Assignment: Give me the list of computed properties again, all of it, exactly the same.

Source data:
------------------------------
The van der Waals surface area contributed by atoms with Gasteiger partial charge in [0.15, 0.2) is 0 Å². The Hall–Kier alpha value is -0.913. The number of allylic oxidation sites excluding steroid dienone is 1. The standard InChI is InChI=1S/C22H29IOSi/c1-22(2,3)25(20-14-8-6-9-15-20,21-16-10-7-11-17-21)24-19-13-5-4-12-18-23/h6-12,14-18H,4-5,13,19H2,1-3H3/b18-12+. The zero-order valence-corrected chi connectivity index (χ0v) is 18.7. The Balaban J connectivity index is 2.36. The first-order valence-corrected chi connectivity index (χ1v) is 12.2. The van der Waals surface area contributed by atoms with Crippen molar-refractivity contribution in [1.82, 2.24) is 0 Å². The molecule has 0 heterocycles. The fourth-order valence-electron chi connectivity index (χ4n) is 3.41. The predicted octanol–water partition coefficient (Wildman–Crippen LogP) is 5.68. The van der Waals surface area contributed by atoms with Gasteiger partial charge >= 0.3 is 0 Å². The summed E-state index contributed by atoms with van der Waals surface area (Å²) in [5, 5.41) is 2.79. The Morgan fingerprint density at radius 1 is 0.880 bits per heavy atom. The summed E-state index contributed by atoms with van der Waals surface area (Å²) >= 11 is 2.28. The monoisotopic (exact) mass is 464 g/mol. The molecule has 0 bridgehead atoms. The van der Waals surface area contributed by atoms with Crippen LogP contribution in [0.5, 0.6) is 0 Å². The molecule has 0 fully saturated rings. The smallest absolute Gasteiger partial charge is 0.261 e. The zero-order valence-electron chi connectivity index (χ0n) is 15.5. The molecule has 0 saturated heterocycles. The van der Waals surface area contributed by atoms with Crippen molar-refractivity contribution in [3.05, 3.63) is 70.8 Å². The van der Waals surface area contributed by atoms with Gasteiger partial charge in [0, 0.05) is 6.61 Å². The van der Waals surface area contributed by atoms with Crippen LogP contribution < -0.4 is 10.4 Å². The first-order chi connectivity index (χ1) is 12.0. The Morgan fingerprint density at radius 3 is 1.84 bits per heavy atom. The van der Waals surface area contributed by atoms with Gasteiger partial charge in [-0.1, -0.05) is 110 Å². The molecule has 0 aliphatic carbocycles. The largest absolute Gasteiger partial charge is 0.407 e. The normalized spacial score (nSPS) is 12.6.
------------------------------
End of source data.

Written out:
The van der Waals surface area contributed by atoms with Gasteiger partial charge in [0.15, 0.2) is 0 Å². The Hall–Kier alpha value is -0.913. The number of allylic oxidation sites excluding steroid dienone is 1. The standard InChI is InChI=1S/C22H29IOSi/c1-22(2,3)25(20-14-8-6-9-15-20,21-16-10-7-11-17-21)24-19-13-5-4-12-18-23/h6-12,14-18H,4-5,13,19H2,1-3H3/b18-12+. The zero-order valence-corrected chi connectivity index (χ0v) is 18.7. The Balaban J connectivity index is 2.36. The first-order valence-corrected chi connectivity index (χ1v) is 12.2. The van der Waals surface area contributed by atoms with Crippen molar-refractivity contribution in [1.82, 2.24) is 0 Å². The molecule has 0 heterocycles. The fourth-order valence-electron chi connectivity index (χ4n) is 3.41. The predicted octanol–water partition coefficient (Wildman–Crippen LogP) is 5.68. The van der Waals surface area contributed by atoms with Gasteiger partial charge >= 0.3 is 0 Å². The summed E-state index contributed by atoms with van der Waals surface area (Å²) in [5, 5.41) is 2.79. The Morgan fingerprint density at radius 1 is 0.880 bits per heavy atom. The summed E-state index contributed by atoms with van der Waals surface area (Å²) >= 11 is 2.28. The monoisotopic (exact) mass is 464 g/mol. The molecule has 0 bridgehead atoms. The van der Waals surface area contributed by atoms with Crippen LogP contribution in [0.5, 0.6) is 0 Å². The molecule has 0 fully saturated rings. The smallest absolute Gasteiger partial charge is 0.261 e. The zero-order valence-electron chi connectivity index (χ0n) is 15.5. The molecule has 0 saturated heterocycles. The van der Waals surface area contributed by atoms with Crippen molar-refractivity contribution in [3.05, 3.63) is 70.8 Å². The van der Waals surface area contributed by atoms with Gasteiger partial charge in [0, 0.05) is 6.61 Å². The van der Waals surface area contributed by atoms with Crippen LogP contribution < -0.4 is 10.4 Å². The first-order chi connectivity index (χ1) is 12.0. The Morgan fingerprint density at radius 3 is 1.84 bits per heavy atom. The van der Waals surface area contributed by atoms with Gasteiger partial charge in [-0.1, -0.05) is 110 Å². The molecule has 0 aliphatic carbocycles. The largest absolute Gasteiger partial charge is 0.407 e. The normalized spacial score (nSPS) is 12.6.